If you already know that this is something you are going to want to be part of, leave me a comment below and I’ll save you a seat (fill in your name and email on the comment form or I won’t be able to contact you).

Meanwhile, keep reading as often as you can!  To double the benefit, whenever I post a new article, make it a habit to pick at least one of the Related Content links to read during the same visit.  If you’ll “like” or comment after the pages you’ve read, it will help you keep track and will point others to posts you find especially helpful (as well as helping ME to know what you want me to write about).

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About Madelyn Griffith-Haynie, MCC, SCAC
Award-winning ADD Coach Training Field founder; ADD Coaching field co-founder; [life] Coaching pioneer -- Neurodiversity Advocate, Coach, Mentor & Poster Girl -- Multi-Certified -- 25 years working with EFD [Executive Functioning disorders] and struggles in hundreds of people from all walks of life. I developed and delivered the world's first ADD-specific coach training curriculum: multi-year, brain-based, and ICF Certification tracked. In addition to my expertise in ADD/EF Systems Development Coaching, I am known for training and mentoring globally well-informed ADD Coach LEADERS with the vision to innovate, many of the most visible, knowledgeable and successful ADD Coaches in the field today (several of whom now deliver highly visible ADD coach trainings themselves). For almost a decade, I personally sponsored and facilitated seven monthly, virtual and global, no-charge support and information groups The ADD Hours™ - including The ADD Expert Speakers Series, hosting well-known ADD Professionals who were generous with their information and expertise, joining me in my belief that "It takes a village to educate a world." I am committed to being a thorn in the side of ADD-ignorance in service of changing the way neurodiversity is thought about and treated - seeing "a world that works for everyone" in my lifetime. Get in touch when you're ready to have a life that works BECAUSE of who you are, building on strengths to step off that frustrating treadmill "when 'wanting to' just doesn't get it DONE!"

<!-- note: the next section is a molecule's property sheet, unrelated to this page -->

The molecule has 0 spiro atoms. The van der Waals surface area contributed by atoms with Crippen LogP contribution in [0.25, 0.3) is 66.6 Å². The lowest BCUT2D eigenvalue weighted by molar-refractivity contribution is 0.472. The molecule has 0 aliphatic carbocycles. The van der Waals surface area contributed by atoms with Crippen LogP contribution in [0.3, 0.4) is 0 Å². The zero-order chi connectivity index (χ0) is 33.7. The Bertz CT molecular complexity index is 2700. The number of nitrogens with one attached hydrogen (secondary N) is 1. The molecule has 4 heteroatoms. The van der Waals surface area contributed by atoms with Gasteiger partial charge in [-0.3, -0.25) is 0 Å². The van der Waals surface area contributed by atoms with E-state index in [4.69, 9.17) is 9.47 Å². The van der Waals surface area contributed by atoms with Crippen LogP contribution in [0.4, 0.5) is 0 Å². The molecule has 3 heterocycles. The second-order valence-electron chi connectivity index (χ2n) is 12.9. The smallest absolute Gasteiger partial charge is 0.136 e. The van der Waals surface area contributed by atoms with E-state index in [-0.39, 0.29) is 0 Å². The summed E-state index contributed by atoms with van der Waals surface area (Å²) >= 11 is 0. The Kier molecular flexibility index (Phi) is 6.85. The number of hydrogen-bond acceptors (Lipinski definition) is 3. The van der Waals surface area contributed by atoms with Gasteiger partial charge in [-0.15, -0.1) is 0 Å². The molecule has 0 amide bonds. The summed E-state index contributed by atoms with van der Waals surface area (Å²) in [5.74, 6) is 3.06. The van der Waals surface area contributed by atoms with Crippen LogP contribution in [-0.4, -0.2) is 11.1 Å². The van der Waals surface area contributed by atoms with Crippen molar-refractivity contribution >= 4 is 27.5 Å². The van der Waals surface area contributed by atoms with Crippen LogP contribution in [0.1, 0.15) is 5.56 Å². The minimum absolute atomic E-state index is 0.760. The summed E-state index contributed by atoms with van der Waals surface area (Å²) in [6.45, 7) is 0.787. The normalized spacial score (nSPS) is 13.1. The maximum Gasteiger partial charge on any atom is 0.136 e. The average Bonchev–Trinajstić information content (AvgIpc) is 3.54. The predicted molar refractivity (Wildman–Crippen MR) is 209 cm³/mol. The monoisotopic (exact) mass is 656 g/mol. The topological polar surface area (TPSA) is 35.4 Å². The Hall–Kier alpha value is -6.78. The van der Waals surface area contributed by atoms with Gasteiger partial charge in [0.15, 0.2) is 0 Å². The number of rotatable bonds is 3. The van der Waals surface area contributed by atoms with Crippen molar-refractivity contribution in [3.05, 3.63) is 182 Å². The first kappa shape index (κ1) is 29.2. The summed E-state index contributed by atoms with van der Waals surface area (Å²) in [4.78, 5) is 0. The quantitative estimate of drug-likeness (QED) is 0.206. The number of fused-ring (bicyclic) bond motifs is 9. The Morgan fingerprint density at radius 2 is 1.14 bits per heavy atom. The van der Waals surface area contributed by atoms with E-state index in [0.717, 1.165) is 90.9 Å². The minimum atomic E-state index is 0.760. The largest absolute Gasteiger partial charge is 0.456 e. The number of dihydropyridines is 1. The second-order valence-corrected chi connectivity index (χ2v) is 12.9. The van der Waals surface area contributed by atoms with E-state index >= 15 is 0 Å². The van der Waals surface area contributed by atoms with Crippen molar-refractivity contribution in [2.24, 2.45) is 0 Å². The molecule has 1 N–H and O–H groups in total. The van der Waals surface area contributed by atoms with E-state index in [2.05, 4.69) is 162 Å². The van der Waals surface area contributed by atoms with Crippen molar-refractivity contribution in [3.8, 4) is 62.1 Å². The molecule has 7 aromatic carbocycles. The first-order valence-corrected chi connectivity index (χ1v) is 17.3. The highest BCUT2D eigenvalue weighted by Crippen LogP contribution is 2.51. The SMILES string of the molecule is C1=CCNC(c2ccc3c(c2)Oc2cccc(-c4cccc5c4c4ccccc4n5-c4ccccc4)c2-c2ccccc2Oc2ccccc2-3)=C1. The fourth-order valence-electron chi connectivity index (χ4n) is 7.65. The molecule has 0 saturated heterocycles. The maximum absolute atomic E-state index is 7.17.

18 Responses to Sherlocking for Task Completion

  1. That sink episode sounds mentally exhausting!

    Liked by 1 person

    • LOL – mentally, emotionlly & physically! There are certainly more important challenges to consider, but this one almost did me in. 🙂
      xx,
      mgh

      Liked by 1 person

  2. Reblogged this on Kate McClelland.

    Liked by 1 person

    • Still playing catch-up on approvals. My recent posts were set to publish automatically while I was away – trying to dig out from under my depression over the results of the election.

      I am trying to move on as best I can, given that I am disappointed in our government (Electoral College over-ruling the popular vote, in THIS case especially) and truly terrified for America – and ESPECIALLY what it will mean to the mental health community.